porters-generic-strategies

Porter’s Generic Strategies In A Nutshell

In his book, “Competitive Advantage,” in 1985, Porter conceptualized the concept of competitive advantage, by looking at two key aspects. Industry attractiveness, and the company’s strategic positioning. The latter, according to Porter, can be achieved either via cost leadership, differentiation, or focus.

Quick intro do generic strategies

As Porter was trying to conceptualize and break down what determined a competitive advantage for companies, within specific industries, Porter created a framework that would stick for decades.

This framework moved along two core sub-frameworks.

One to determine industry attractiveness (Porter’s five forces).

And another one, that also based on the industry attractiveness, determined the strategic positioning (Porter’s generic strategies to gain a competitive advantage).

As he explained in the book, “competition is at the core of the success or failure of firms.”

The whole point for Porter was, through competitive strategy“to establish a profitable and sustainable position against the forces that determine industry competition.”

Industry attractiveness could be analyzed through five core forces:

porter-five-forces
Porter’s Five Forces is a model that helps organizations to gain a better understanding of their industries and competition. Published for the first time by Professor Michael Porter in his book “Competitive Strategy” in the 1980s. The model breaks down industries and markets by analyzing them through five forces

Once a company had clear in mind the context and industry, it needed to make a strategic choice, that for Porter was summarized in three core moves.

Be a cost leader, differentiator, focuser or die..

cost-leadership

Within cost leadership, a company that for several factors (spanning from economies of scale to operational efficiency) managed to sell a product at a lower price and still make good profit margins, would sustain its long-term competitive advantage, is in a good strategic position.

On the other side, based on a different context a company could still reach a competitive advantage in a broad market through differentiation.

differentiation-strategy

A third generic strategy, that targeted a narrow scope within an industry could also be reached through cost focus or differentiation focus.

focus-strategies-porter

There is one scenario, that Porter emphasized to avoid: stuck in the middle.

Getting stuck in the middle

stuck-in-the-middle

In all the cases in which a company wouldn’t be able to execute one of the generic strategies highlighted by Porter in competitive advantage, this would result in a stuck in the middle scenario, where no competitive advantage is created.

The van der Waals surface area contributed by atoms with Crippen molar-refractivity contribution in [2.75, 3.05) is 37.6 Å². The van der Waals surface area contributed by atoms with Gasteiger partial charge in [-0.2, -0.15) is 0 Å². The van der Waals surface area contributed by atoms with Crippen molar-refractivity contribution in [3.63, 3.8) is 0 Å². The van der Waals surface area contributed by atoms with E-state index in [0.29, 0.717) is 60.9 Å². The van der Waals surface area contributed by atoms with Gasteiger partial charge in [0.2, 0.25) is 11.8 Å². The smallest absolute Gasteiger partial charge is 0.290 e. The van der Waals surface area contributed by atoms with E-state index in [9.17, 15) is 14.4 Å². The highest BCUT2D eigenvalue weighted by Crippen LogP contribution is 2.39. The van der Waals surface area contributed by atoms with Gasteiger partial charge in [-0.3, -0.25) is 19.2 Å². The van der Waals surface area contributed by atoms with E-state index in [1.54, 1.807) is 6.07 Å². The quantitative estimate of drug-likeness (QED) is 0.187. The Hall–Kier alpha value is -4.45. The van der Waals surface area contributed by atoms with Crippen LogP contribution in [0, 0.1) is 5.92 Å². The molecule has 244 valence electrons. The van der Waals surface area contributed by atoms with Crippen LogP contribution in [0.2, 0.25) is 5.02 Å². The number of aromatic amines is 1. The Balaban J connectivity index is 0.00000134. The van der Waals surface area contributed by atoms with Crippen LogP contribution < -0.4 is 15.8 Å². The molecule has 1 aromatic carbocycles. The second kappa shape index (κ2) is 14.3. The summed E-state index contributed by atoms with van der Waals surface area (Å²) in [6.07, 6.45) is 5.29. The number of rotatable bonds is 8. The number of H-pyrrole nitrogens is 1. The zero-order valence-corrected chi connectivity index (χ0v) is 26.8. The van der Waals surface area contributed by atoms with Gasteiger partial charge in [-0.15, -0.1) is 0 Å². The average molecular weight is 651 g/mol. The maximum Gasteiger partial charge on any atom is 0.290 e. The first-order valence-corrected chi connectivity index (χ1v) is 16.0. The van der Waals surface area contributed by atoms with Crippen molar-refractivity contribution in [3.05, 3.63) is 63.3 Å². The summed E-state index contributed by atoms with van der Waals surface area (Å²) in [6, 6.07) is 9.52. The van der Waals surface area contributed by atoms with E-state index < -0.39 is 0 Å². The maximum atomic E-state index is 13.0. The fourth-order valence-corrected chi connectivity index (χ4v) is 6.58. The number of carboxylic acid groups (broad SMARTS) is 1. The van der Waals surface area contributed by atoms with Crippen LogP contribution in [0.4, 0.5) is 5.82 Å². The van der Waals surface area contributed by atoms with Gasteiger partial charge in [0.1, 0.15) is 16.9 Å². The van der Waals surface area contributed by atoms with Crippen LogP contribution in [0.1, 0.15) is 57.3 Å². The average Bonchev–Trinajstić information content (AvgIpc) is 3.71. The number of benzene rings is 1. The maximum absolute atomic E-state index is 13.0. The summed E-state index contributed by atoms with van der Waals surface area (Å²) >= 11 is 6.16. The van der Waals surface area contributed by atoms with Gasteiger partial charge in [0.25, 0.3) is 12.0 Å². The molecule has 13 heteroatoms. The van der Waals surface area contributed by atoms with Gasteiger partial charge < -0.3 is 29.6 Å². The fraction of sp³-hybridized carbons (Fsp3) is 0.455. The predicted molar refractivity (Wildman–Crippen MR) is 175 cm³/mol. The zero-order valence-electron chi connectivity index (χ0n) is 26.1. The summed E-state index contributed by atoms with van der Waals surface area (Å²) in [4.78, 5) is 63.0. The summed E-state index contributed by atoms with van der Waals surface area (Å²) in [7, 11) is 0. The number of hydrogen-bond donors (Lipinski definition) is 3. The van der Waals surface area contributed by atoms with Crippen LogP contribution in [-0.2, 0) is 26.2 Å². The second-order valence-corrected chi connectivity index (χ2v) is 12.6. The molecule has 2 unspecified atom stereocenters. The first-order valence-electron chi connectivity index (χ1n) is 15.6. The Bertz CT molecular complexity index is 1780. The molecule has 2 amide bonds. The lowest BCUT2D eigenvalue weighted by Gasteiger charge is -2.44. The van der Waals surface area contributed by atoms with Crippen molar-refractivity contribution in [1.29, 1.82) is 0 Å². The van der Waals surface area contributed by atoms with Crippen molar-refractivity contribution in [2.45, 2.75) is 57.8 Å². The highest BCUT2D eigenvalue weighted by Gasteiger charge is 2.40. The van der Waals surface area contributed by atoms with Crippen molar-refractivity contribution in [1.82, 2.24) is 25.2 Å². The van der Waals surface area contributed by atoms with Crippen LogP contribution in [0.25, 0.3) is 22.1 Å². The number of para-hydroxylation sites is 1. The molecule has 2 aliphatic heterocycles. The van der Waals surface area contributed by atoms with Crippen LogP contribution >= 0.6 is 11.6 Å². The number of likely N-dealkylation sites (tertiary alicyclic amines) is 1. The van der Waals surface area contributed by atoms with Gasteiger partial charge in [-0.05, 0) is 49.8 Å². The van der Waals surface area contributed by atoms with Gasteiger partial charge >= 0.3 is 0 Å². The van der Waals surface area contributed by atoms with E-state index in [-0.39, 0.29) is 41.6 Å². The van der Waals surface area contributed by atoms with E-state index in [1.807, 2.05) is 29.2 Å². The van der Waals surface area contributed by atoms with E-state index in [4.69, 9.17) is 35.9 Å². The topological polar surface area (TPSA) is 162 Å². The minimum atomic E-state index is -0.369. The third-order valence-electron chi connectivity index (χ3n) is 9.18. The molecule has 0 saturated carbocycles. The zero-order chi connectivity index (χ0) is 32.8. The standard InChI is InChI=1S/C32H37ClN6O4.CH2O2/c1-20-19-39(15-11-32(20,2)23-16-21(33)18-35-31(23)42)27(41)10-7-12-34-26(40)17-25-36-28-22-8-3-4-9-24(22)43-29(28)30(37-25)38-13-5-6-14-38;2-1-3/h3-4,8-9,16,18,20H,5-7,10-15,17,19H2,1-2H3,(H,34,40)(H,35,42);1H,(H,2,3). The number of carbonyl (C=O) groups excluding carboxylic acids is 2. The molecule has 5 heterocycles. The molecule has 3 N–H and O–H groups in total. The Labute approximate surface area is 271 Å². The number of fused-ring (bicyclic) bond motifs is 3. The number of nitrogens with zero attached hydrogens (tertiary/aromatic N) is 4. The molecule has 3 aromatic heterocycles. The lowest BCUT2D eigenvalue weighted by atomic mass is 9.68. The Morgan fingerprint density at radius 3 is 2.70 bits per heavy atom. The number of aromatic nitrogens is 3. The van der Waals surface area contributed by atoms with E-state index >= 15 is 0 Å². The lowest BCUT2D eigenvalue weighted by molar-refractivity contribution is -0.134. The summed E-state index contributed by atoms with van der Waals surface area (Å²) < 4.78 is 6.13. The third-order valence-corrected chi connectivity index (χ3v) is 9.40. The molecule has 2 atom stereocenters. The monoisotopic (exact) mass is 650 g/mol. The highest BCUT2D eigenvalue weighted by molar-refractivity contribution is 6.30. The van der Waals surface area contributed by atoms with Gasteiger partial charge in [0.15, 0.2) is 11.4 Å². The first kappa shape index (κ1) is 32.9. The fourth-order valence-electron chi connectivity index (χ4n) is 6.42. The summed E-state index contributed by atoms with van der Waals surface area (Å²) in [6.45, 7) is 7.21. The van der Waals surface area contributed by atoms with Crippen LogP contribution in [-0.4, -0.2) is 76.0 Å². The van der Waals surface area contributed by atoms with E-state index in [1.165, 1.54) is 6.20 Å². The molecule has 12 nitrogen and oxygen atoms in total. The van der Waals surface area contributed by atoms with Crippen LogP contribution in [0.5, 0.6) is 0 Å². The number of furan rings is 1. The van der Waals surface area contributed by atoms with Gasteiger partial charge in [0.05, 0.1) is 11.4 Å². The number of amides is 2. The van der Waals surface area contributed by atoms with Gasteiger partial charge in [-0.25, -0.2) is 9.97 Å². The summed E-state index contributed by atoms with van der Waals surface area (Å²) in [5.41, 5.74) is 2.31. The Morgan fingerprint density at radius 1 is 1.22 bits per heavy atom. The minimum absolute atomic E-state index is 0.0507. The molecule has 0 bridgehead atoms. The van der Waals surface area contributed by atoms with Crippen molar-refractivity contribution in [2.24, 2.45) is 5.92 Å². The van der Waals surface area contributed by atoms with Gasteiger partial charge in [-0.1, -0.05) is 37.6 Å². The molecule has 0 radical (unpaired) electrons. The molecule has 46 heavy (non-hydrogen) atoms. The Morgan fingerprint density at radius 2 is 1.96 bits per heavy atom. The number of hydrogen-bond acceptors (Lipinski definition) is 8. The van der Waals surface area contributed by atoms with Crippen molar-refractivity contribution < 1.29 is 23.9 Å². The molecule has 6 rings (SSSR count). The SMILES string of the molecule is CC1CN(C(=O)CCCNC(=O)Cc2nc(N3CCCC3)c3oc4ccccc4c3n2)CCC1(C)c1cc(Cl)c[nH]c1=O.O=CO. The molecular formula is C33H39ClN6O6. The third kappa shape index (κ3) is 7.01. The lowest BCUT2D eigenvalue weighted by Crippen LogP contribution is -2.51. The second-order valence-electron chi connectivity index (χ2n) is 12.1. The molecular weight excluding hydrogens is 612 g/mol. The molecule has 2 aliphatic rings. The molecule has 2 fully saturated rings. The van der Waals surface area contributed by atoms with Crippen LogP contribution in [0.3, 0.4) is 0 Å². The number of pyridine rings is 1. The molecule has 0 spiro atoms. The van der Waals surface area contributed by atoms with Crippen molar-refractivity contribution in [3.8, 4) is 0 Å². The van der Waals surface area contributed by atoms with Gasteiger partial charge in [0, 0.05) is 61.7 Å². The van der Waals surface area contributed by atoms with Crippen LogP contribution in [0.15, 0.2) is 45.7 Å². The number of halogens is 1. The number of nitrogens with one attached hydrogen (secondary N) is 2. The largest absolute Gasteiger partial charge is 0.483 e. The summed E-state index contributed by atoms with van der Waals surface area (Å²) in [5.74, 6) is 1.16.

Other business strategy frameworks

bcg-matrix
In the 1970s, Bruce D. Henderson, founder of the Boston Consulting Group, came up with The Product Portfolio (aka BCG Matrix, or Growth-share Matrix), which would look at a successful business product portfolio based on potential growth and market shares. It divided products into four main categories: cash cows, pets (dogs), question marks, and stars.
product-development
Product development, known as new product development process comprises a set of steps that go from idea generation to post launch review, which help companies analyze the various aspects of launching new products and bringing them to market. It comprises idea generation, screening, testing; business case analysis, product development, test marketing, commercialization and post launch review.
gap-analysis
A gap analysis helps an organization assess its alignment with strategic objectives to determine whether the current execution is in line with the company’s mission and long-term vision. Gap analyses then help reach a target performance by assisting organizations to use their resources better. A good gap analysis is a powerful tool to improve execution.
growth-strategies
In the FourWeekMBA growth matrix, you can apply growth for existing customers by tackling the same problems (gain mode). Or by tackling existing problems, for new customers (expand mode). Or by tackling new problems for existing customers (extend mode). Or perhaps by tackling whole new problems for new customers (reinvent mode).
go-to-market-strategy
A go-to-market strategy represents how companies market their new products to reach target customers in a scalable and repeatable way. It starts with how new products/services get developed to how these organizations target potential customers (via sales and marketing models) to enable their value proposition to be delivered to create a competitive advantage.
swot-analysis
A SWOT Analysis is a framework used for evaluating the business‘s Strengths, Weaknesses, Opportunities, and Threats. It can aid in identifying the problematic areas of your business so that you can maximize your opportunities. It will also alert you to the challenges your organization might face in the future.
profitability
A profitability framework helps you assess the profitability of any company within a few minutes. It starts by looking at two simple variables (revenues and costs) and it drills down from there. This helps us identify in which part of the organization there is a profitability issue and strategize from there.

Read more:

Read also:

Published by

Gennaro Cuofano

Gennaro is the creator of FourWeekMBA which target is to reach over two million business students, executives, and aspiring entrepreneurs in 2020 alone | He is also Head of Business Development for a high-tech startup, which he helped grow at double-digit rate | Gennaro earned an International MBA with emphasis on Corporate Finance and Business Strategy | Visit The FourWeekMBA BizSchool | Or Get in touch with Gennaro here